I know that to use an electric screwdriver it's better to use a screw with a Philips or Torx drive, but sometimes you need to use or find yourself in situations where you need to work with a slotted drive screw and they are very annoying to work with because the electrical screwdriver keeps slipping from the screw slot.

So my question is: How to prevent an electric screwdriver from slipping when tightening/loosening a screw with a slotted drive?

  • You replace the screw with one that has a Philips head. Slotted screws used in light switch faceplates and such like are typically intended to be hand-screwed only. If your screws are so long that you're considering it sensible to use a motorised screwdriver for driving them, cut the screws down
    – Caius Jard
    Aug 13, 2019 at 8:22
  • @CaiusJard read my question with attention and you'll notice that I'm aware that a slotted drive is not most suitable for an electric screwdriver. But sometimes, you have no choice. Aug 15, 2019 at 14:54
  • It's sometimes hard to know exactly what to answer on SE sites, because the question doesnt give a lot of info. My thoughts were "what kind of screw is he referring to" -> "it's an electrical screwdriver mentioned in the second instance, which to me means one of those ones that lights up if you touch a live wire, so he's doing electrics. I don't think anyone would use a power screwdriver on terminal screws that hold wires in to form electrical connections, so perhaps he is referring to faceplate screws for sockets and lights, as theyre sometimes very long and have a fine thread that takes..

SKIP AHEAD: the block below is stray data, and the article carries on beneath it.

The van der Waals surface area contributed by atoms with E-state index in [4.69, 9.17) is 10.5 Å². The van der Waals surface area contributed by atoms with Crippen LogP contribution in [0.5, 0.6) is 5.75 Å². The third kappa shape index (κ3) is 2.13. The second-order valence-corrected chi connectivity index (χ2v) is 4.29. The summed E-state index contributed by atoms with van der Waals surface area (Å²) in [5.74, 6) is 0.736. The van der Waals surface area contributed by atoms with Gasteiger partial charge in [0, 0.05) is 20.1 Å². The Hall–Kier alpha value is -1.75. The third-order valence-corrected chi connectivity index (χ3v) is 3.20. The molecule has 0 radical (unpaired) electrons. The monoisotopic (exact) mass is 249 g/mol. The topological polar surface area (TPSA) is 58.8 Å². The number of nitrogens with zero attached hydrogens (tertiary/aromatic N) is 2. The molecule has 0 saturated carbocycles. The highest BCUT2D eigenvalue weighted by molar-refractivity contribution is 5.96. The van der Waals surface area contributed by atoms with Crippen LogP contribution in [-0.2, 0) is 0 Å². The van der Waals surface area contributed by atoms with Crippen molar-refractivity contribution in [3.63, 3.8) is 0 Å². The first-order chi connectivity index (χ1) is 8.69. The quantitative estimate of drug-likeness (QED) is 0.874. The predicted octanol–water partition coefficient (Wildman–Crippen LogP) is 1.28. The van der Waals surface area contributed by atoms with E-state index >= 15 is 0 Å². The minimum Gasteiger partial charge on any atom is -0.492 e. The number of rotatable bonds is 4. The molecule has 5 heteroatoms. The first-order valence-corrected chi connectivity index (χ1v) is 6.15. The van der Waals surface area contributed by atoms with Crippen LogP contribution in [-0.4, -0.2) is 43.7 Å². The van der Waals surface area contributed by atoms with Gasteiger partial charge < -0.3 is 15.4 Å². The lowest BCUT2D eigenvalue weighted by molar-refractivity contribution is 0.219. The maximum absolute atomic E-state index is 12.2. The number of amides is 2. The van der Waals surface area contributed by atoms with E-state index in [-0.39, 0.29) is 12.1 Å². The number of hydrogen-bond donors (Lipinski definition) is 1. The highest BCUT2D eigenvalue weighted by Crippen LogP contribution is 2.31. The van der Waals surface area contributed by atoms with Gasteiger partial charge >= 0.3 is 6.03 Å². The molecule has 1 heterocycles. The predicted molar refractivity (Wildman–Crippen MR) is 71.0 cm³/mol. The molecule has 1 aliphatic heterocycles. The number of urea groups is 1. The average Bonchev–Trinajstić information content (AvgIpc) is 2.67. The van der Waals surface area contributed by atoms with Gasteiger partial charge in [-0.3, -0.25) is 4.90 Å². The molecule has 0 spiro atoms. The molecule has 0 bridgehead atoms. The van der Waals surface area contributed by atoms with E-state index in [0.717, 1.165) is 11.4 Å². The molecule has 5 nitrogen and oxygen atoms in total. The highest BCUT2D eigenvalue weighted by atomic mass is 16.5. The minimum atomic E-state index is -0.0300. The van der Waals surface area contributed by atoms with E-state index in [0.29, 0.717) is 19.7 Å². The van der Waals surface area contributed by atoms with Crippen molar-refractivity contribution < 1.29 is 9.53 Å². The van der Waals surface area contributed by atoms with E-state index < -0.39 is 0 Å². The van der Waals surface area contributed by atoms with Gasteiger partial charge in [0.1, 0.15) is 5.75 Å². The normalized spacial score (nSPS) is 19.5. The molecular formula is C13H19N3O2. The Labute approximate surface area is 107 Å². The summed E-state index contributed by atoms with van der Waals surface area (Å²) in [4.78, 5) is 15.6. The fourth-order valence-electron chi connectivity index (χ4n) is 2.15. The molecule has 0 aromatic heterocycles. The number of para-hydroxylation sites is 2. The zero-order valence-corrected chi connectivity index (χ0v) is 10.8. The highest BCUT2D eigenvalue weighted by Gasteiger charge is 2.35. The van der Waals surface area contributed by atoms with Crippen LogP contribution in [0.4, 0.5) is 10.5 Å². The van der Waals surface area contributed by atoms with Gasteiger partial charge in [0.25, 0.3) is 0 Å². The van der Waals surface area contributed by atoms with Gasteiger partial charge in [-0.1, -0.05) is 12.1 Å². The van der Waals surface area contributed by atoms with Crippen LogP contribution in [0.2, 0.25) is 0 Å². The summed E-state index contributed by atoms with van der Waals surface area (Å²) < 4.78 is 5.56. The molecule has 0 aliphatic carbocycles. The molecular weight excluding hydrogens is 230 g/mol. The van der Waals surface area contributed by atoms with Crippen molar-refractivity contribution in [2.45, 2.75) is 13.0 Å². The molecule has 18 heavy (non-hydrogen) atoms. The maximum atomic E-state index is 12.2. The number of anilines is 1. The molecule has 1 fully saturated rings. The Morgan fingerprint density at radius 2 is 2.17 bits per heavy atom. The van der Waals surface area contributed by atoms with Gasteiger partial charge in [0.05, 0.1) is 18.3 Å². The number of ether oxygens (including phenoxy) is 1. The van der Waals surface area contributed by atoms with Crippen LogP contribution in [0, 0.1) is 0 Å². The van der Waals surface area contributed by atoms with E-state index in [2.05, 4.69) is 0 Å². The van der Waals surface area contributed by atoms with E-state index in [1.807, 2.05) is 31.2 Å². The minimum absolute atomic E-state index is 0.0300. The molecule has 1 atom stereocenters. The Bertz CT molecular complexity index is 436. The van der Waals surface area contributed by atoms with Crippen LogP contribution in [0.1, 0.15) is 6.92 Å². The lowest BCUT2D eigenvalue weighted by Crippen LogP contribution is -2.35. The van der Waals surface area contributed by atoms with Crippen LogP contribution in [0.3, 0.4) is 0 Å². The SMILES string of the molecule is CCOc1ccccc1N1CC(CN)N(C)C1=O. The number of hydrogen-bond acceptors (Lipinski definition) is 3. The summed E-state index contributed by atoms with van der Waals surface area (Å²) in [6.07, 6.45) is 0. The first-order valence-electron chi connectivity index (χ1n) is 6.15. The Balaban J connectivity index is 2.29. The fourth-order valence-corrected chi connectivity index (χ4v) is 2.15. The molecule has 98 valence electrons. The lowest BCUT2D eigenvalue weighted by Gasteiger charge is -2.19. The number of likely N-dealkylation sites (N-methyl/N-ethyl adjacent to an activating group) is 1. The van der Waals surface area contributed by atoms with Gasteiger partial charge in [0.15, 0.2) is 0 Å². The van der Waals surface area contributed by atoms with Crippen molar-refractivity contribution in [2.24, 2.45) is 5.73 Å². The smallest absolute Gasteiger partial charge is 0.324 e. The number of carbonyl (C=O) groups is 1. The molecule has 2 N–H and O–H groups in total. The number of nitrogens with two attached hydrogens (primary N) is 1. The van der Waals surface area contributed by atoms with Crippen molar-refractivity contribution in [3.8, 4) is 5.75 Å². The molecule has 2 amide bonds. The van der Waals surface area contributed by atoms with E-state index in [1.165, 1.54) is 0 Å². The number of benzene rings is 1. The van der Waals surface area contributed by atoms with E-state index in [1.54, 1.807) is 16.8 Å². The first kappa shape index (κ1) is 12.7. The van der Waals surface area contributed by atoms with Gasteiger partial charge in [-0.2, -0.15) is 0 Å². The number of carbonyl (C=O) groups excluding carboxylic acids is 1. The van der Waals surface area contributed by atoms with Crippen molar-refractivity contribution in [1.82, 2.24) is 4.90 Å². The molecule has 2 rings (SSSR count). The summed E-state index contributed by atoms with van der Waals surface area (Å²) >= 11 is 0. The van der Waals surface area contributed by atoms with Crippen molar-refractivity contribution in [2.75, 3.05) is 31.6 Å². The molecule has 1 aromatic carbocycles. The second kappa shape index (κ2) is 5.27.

– Caius Jard
    Aug 15, 2019 at 15:35
  • ..long to screw in. I use a power driver on those.. -- and hence I commented on your question based on what kind of screw i'd supposed you were driving (electrical/machine screws with a fine thread, holding an electrical accessory sucj as socket or switch face plate on. Showing an actual picture of the screw youre trying to drive would be massively more helpful
    – Caius Jard
    Aug 15, 2019 at 15:36

1 Answer 1


This is a common problem and screw holders are made for that purpose. From the image in the link, you might try fabricating your own out of polyethylene tubing.

There are also magnetic screw holders, with a recess to hold the screw to keep it from slipping.

Finally, here's a home-made screw holder... Now, I just might make one for myself!

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